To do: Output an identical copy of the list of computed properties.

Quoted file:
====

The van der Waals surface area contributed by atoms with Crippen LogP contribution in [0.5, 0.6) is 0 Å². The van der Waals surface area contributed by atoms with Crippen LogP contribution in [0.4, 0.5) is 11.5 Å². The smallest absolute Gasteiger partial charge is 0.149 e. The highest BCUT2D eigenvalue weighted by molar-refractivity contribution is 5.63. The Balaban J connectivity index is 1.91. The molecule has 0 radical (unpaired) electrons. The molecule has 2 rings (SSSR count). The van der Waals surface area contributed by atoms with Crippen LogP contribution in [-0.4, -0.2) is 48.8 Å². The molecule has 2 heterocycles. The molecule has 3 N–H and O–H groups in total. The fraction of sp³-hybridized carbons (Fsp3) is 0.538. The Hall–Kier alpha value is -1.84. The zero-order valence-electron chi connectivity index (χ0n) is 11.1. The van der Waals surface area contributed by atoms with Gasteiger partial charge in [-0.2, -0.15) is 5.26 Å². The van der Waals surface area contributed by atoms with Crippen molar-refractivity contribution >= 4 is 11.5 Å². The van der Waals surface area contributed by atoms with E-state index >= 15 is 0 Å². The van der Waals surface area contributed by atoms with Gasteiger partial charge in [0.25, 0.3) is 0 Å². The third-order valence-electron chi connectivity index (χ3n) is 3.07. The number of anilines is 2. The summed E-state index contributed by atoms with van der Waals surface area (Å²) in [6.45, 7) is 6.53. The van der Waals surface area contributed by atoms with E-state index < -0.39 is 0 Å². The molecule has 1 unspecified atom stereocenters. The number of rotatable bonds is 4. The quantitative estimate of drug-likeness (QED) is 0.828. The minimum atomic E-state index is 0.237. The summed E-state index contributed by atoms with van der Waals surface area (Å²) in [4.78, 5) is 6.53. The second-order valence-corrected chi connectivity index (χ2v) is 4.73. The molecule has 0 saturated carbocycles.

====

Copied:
The van der Waals surface area contributed by atoms with Crippen LogP contribution in [0.5, 0.6) is 0 Å². The van der Waals surface area contributed by atoms with Crippen LogP contribution in [0.4, 0.5) is 11.5 Å². The smallest absolute Gasteiger partial charge is 0.149 e. The highest BCUT2D eigenvalue weighted by molar-refractivity contribution is 5.63. The Balaban J connectivity index is 1.91. The molecule has 0 radical (unpaired) electrons. The molecule has 2 rings (SSSR count). The van der Waals surface area contributed by atoms with Crippen LogP contribution in [-0.4, -0.2) is 48.8 Å². The molecule has 2 heterocycles. The molecule has 3 N–H and O–H groups in total. The fraction of sp³-hybridized carbons (Fsp3) is 0.538. The Hall–Kier alpha value is -1.84. The zero-order valence-electron chi connectivity index (χ0n) is 11.1. The van der Waals surface area contributed by atoms with Gasteiger partial charge in [-0.2, -0.15) is 5.26 Å². The van der Waals surface area contributed by atoms with Crippen molar-refractivity contribution >= 4 is 11.5 Å². The van der Waals surface area contributed by atoms with E-state index >= 15 is 0 Å². The van der Waals surface area contributed by atoms with Gasteiger partial charge in [0.25, 0.3) is 0 Å². The third-order valence-electron chi connectivity index (χ3n) is 3.07. The number of anilines is 2. The summed E-state index contributed by atoms with van der Waals surface area (Å²) in [6.45, 7) is 6.53. The van der Waals surface area contributed by atoms with E-state index < -0.39 is 0 Å². The molecule has 1 unspecified atom stereocenters. The number of rotatable bonds is 4. The quantitative estimate of drug-likeness (QED) is 0.828. The minimum atomic E-state index is 0.237. The summed E-state index contributed by atoms with van der Waals surface area (Å²) in [4.78, 5) is 6.53. The second-order valence-corrected chi connectivity index (χ2v) is 4.73. The molecule has 0 saturated carbocycles.